Bryological and Lichenological Section/ABLS
Dal-Forno, Manuela , Lawrey, James D. , Lucking, Robert .
Mycobiont cladogenesis triggered by photobiont speciation: A case study of the Rhizonema-Cora lichen symbiosis.
Based on recent phylogenetic studies of the basidiolichen clade Dictyonema s.l., 63 species are now accepted in five genera, with still hundreds of species remaining to be described. The identified photobionts of all of these species are members of a remarkable clade of cyanobacteria called Rhizonema, which may be entirely lichenized. To test this hypothesis, we obtained 16S rDNA sequences from 560 specimens representing all major clades within Dictyonema s.l., and an additional 21 ascolichens suspected to contain Rhizonema, collected from Bolivia, Brazil, Canary Islands (Tenerife), Chile, Colombia, Costa Rica, Ecuador (continental), Fiji, Galapagos Islands, Guatemala, Mascarene Islands (La Reunión), Mexico, New Zealand, Panama, Peru, Philippines, Puerto Rico, Thailand, and Venezuela. All of the samples were found to harbor the Rhizonema photobiont. Most samples presented more than one haplotype of Rhizonema, each usually represented by hundreds of reads. For the Dictyonema samples, only 4 out of the 560 did not present a secondary haplotype, and 38 had an equal number of reads for each of the haplotypes observed. Initial alignments of the sequences suggested two main clusters of Rhizonema across all specimens, and Maximum Likelihood and TCS network analyses confirmed this result. We are interpreting these as two separate lineages of Rhizonema, and each is represented by a relatively large number of haplotypes. There is no indication of photobiont-mycobiont co-evolution at the species level in any of the clades of Dictyonema s.l. However, one of the two lineages of Rhizonema appears to partner primarily (95%) with one of the Cora clades collected from northern Andean locations. The other Rhizonema lineage is represented by a much larger number of haplotypes and these appear to partner with mycobionts from many Dictyonema clades, likely representing the ancestral Rhizonema clade within these lichens. Overall, our results show that the diversity of photobionts is far lower than that of the mycobionts, a view that lends support to a previously published hypothesis concerning photobiont sharing in the clade.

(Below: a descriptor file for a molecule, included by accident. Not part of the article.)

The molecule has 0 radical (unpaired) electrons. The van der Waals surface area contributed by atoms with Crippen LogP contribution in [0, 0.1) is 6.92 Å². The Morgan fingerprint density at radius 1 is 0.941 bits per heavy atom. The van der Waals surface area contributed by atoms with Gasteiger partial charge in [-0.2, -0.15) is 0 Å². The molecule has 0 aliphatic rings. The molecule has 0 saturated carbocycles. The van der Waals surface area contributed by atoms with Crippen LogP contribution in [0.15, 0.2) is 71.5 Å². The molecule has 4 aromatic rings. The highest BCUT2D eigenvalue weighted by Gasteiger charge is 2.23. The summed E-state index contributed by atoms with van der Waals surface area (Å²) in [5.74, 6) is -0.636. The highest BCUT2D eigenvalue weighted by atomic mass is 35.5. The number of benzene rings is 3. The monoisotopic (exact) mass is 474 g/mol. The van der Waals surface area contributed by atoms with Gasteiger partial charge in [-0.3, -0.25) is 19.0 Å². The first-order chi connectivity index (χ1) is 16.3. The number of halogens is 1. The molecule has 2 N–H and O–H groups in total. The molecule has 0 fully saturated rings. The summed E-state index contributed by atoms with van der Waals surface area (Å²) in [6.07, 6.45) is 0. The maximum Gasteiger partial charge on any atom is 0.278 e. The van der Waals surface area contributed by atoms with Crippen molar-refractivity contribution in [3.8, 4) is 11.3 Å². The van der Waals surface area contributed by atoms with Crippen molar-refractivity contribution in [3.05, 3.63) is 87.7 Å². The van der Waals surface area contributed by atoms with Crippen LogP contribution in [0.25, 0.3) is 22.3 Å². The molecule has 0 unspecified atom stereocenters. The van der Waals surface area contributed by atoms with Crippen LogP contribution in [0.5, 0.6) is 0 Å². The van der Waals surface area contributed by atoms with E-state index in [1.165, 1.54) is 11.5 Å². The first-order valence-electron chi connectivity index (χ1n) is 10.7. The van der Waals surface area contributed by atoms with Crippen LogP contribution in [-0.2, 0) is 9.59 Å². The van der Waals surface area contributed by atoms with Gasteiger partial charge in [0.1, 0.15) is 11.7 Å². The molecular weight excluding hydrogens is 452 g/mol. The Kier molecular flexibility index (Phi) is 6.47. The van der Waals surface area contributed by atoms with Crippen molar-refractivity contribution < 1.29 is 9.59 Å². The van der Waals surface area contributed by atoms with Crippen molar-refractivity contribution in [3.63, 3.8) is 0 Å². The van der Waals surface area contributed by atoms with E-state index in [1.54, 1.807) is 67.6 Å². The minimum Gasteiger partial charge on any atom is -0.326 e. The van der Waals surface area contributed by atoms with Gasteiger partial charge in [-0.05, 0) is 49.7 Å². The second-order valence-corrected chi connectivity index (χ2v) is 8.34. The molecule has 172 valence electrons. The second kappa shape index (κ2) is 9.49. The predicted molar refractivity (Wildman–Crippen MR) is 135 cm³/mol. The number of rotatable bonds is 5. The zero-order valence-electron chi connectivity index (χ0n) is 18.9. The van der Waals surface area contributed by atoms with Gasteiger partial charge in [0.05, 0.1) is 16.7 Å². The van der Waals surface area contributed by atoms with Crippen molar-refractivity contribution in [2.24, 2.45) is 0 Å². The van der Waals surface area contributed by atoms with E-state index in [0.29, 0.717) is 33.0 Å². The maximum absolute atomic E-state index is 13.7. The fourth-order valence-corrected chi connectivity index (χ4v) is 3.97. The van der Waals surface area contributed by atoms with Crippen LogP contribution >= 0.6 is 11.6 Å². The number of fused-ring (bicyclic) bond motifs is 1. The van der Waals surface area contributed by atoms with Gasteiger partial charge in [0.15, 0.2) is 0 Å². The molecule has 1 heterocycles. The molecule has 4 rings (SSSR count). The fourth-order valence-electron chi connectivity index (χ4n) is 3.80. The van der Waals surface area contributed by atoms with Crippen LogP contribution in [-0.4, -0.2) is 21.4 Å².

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1 - George Mason University, Environmental Science and Public Policy, 4400 University Drive, Fairfax, VA, 22030, USA
2 - George Mason University, Biology, 4400 University Drive, MSN 3E1, Fairfax, VA, 22030, USA
3 - Field Museum Of Natural History, Department Of Botany, 1400 South Lake Shore Drive, Chicago, IL, 60605-2496, USA
Presentation Type: Oral Paper:Papers for Sections
Location: Salon 10/The Shaw Conference Centre
Date: Wednesday, July 29th, 2015
Time: 2:30 PM
Candidate for Awards:A. J. Sharp Award